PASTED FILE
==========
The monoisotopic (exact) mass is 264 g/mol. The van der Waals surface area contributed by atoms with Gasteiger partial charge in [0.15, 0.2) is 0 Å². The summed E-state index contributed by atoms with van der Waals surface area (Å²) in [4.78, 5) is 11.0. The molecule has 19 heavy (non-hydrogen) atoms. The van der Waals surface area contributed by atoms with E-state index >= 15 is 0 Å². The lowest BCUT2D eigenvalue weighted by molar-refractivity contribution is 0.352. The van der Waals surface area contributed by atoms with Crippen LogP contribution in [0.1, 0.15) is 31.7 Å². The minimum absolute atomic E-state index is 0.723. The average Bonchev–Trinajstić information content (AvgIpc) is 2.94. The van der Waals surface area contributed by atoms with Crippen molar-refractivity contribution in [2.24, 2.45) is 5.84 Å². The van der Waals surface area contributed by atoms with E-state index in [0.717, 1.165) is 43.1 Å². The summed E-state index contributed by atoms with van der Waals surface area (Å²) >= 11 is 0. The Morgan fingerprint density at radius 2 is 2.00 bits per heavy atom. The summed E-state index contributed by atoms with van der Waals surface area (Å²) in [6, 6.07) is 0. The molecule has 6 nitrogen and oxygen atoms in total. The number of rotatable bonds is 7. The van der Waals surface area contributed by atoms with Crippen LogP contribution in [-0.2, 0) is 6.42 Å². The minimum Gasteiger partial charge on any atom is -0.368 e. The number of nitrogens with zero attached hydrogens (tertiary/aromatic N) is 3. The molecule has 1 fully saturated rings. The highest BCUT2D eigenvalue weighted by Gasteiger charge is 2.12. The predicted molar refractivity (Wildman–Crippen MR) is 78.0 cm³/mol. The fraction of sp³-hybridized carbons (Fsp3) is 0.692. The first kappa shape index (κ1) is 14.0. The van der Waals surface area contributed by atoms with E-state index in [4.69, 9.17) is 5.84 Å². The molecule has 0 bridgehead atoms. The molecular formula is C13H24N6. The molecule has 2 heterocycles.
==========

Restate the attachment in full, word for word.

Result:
The monoisotopic (exact) mass is 264 g/mol. The van der Waals surface area contributed by atoms with Gasteiger partial charge in [0.15, 0.2) is 0 Å². The summed E-state index contributed by atoms with van der Waals surface area (Å²) in [4.78, 5) is 11.0. The molecule has 19 heavy (non-hydrogen) atoms. The van der Waals surface area contributed by atoms with E-state index >= 15 is 0 Å². The lowest BCUT2D eigenvalue weighted by molar-refractivity contribution is 0.352. The van der Waals surface area contributed by atoms with Crippen LogP contribution in [0.1, 0.15) is 31.7 Å². The minimum absolute atomic E-state index is 0.723. The average Bonchev–Trinajstić information content (AvgIpc) is 2.94. The van der Waals surface area contributed by atoms with Crippen molar-refractivity contribution in [2.24, 2.45) is 5.84 Å². The van der Waals surface area contributed by atoms with E-state index in [0.717, 1.165) is 43.1 Å². The summed E-state index contributed by atoms with van der Waals surface area (Å²) >= 11 is 0. The Morgan fingerprint density at radius 2 is 2.00 bits per heavy atom. The summed E-state index contributed by atoms with van der Waals surface area (Å²) in [6, 6.07) is 0. The molecule has 6 nitrogen and oxygen atoms in total. The number of rotatable bonds is 7. The van der Waals surface area contributed by atoms with Crippen LogP contribution in [-0.2, 0) is 6.42 Å². The minimum Gasteiger partial charge on any atom is -0.368 e. The number of nitrogens with zero attached hydrogens (tertiary/aromatic N) is 3. The molecule has 1 fully saturated rings. The highest BCUT2D eigenvalue weighted by Gasteiger charge is 2.12. The predicted molar refractivity (Wildman–Crippen MR) is 78.0 cm³/mol. The fraction of sp³-hybridized carbons (Fsp3) is 0.692. The first kappa shape index (κ1) is 14.0. The van der Waals surface area contributed by atoms with E-state index in [4.69, 9.17) is 5.84 Å². The molecule has 0 bridgehead atoms. The molecular formula is C13H24N6. The molecule has 2 heterocycles.